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Re: Fw: [Fwd: (no subject)]

CCREDUX@aol.com wrote:
> In a message dated 9/3/1999 8:21:03 PM Central Daylight Time,
> jlanier@yancey.main.nc.us writes:
> <<  our wonderful little Border Collie, Clia, >>
>  I got a list of canine intelligence off the 'net and border collies are #1.
> Tell us John about them. I understand that they have to be constantly
> challenged and amused. Does yours get into your hostas?

Thanks Clyde, and also for the nematode picture. Curious about what the
treatment of your yard to eliminate nematodes cost. Also, is it a
permantent treatment?

Clia:  Our little dog is now 18 months old, and so beautiful and full of
life. There isn't a mean bone in her. She likes everybody, and everybody
likes her. Our reason for getting her was to, hopefully keep the deer
away from our hostas. This breed was also reported to be "good" at
digging out moles and other varmits, which she does, really, too well.
Her pusuit of moles led to the installation of low (18") electric fences
around the beds that were her favorite hunting grounds. There was
current in the fence for only a few minutes, until she touched the wire
with her nose. Now there is no need for current. She will not cross the
wire, or, in fact, go anywhere near it. As for deer, she gave chase on
two occasions. Once to a doe and two young crossing the valley up the
hill from our yard (about 100 yards away), and once two two bucks about
50' from a hosta bed at the edge of the forrest. When I say "gave chase"
that's really an understatment. I have never seen such speed and noise
from any dog. I have been told by some of the mountain men around here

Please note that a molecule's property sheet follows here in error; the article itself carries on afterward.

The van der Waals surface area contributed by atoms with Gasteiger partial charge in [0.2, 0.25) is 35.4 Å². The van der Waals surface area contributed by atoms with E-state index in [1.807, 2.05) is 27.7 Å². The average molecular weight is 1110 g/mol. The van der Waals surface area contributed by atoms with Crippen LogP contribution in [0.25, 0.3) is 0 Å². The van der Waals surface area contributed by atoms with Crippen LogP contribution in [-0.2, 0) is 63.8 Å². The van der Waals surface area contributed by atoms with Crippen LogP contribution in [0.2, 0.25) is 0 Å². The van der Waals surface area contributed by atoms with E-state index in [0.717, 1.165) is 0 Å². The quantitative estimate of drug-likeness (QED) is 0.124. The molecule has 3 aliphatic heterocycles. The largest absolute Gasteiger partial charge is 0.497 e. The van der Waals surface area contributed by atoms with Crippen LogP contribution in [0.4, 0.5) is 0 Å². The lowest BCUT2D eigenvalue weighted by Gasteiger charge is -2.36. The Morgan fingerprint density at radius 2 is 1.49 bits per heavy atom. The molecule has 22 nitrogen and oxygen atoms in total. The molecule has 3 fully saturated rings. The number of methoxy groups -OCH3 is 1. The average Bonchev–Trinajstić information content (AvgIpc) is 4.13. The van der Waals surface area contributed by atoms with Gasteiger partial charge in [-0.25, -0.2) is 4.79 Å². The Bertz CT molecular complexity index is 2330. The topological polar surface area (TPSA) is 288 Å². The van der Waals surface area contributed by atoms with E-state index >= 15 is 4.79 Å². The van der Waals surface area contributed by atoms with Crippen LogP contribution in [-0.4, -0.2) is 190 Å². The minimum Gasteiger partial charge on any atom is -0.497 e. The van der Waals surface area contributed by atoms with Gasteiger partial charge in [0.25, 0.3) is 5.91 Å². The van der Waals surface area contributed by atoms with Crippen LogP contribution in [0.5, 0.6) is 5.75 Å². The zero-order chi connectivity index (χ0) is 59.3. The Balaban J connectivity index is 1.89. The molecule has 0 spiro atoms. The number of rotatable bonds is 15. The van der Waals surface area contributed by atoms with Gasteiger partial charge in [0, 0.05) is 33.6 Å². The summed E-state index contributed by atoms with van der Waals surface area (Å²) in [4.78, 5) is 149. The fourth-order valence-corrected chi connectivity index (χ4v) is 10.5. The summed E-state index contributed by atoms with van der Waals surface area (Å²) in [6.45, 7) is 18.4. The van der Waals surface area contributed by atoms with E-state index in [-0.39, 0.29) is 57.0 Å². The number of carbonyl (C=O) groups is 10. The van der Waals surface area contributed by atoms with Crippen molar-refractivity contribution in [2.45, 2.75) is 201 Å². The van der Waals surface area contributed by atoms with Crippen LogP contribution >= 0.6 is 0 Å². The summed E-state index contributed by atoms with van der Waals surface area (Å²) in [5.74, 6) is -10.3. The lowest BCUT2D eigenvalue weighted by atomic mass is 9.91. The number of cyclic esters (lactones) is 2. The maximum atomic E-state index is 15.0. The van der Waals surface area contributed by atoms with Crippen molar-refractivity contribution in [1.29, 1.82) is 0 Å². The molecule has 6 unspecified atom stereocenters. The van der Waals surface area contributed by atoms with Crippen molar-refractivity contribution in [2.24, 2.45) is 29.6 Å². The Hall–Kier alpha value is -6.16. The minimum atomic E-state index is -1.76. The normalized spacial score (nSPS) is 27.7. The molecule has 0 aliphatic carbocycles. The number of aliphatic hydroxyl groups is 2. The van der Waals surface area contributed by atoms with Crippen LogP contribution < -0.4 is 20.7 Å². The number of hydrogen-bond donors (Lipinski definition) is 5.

that deer now will not come near our place because of Clia's presence.
The moles don't do any damage to the hostas if we go along after them
and push any soil back down where they have tunneled through, especially
near miniature, or newly set plants. Once in a while, Clia will bring a
mole to us alive and kicking that she caught in the lawn. This one we
take down to the mail boxes 0.6 miles away and let it loose. When Laura
was teaching 4th grade we took them to the classroom for the children to
observe. I have never seen Clia deliberately directly destroy any part
of a hosta, or any other plant, but I'm convinced she has inadvertently
protected them from deer. Of course when she used to go after the moles,
any hostas that were in the way got dug out. I truly do recommend this
type of dog for anyone with deer problems around hostas. The
companionship they provide is extraordinary. We don't see how we could
live without her. She will retrieve things until we are too tired to
throw them any longer, even rocks that we throw deep into the forrest.
What she really needs is two little boys to play with her, instead of
two old people. She does have a sweet tooth, though! The gala apples are
just getting ripe, and she picks the low hanging ones and eats them. She
also picks low hanging grapes and peaches, and eats them. Such a
wonderful, and useful dog, not only for protecting the hostas, but for
the companionship that only a dog can give.

John Lanier
Burnsville, NC

> Clyde C.
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